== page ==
Go to the Globe and Mail homepage

Jump to main navigationJump to main content

(Ariel Duhon)
(Ariel Duhon)

Investing Heroes

Don't get emotional about selling Add to ...

There may be a vast difference in approach between value investors like Canadian billionaire Stephen Jarislowsky and growth investors like William J. O'Neil, but they do agree on one important rule: Keep your emotions in check.

In How to Make Money in Stocks, Mr. O'Neil devotes a chapter to mistakes investors make, and most come down to stupid moves made in panic, greed or just not doing your homework.

Some common mistakes:

Failing to cut your losses

Most people wait and hope rather than cut their losses when a share price starts falling, an emotional reaction that Mr. O'Neil attributes to pride. He advocates always selling once a stock falls 7 to 8 per cent below your purchase price.

Taking advice from so-called experts

Most tips and rumours aren't true, yet people make investing decisions because of them.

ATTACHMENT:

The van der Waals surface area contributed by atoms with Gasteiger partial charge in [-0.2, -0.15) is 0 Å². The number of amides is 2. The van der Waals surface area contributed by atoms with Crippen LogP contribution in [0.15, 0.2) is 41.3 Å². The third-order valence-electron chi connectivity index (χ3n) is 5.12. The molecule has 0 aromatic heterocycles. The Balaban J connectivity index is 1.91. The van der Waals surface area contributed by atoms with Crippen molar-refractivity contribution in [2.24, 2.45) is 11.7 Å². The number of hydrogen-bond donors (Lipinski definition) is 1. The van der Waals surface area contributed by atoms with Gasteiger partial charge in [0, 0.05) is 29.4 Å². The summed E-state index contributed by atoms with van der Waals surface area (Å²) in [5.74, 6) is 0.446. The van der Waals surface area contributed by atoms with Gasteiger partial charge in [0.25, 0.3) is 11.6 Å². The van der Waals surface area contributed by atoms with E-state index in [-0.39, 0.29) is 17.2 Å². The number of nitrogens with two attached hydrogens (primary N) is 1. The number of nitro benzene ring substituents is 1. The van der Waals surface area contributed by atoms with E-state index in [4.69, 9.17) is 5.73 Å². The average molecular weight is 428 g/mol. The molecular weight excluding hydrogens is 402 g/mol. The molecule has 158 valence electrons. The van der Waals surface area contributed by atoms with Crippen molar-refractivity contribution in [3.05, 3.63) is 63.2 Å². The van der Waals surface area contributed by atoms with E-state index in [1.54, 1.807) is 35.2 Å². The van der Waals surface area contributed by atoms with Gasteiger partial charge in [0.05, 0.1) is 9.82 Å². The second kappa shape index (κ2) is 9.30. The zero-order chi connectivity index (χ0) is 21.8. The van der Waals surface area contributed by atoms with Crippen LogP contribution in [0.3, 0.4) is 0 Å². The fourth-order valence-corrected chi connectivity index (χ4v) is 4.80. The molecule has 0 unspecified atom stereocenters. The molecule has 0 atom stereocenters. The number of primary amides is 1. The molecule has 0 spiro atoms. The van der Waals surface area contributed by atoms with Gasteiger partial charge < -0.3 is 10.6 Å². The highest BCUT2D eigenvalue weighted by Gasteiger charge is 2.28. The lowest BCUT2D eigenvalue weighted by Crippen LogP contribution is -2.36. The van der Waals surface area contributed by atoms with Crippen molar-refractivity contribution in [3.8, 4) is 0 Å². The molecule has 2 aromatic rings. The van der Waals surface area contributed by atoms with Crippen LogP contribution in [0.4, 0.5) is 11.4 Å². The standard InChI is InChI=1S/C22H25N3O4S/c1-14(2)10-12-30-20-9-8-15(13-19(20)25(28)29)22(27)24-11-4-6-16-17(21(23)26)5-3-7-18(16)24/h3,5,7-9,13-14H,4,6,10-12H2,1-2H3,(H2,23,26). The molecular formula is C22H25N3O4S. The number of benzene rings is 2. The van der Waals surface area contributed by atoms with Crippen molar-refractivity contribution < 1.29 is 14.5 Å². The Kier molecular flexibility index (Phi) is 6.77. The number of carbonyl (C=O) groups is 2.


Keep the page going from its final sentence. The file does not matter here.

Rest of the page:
Knowing when to buy

Mr. O'Neil says that investors like to buy a stock when it's heading down in price, but that can be a great mistake. Often stocks on their way down just don't come back up again.

Knowing what to buy

Many investors prefer to buy large quantities of cheap stocks rather than smaller quantities of more expensive stocks - and are basing those decisions on price rather than quality. Also, Mr. O'Neil says investors pay too much attention to dividends (which he says can weaken a company) and P/E ratios (which he says often indicate that a company's past record is inferior) and not enough to earnings per share growth, which he says is a superior indicator.

Wanting to get rich quick

Investors who want to make a quick buck make far too many mistakes, like speculating too heavily in options and futures or not doing the research necessary to make solid picks.

Report Typo/Error

Next story




Most popular videos »


More from The Globe and Mail

Most popular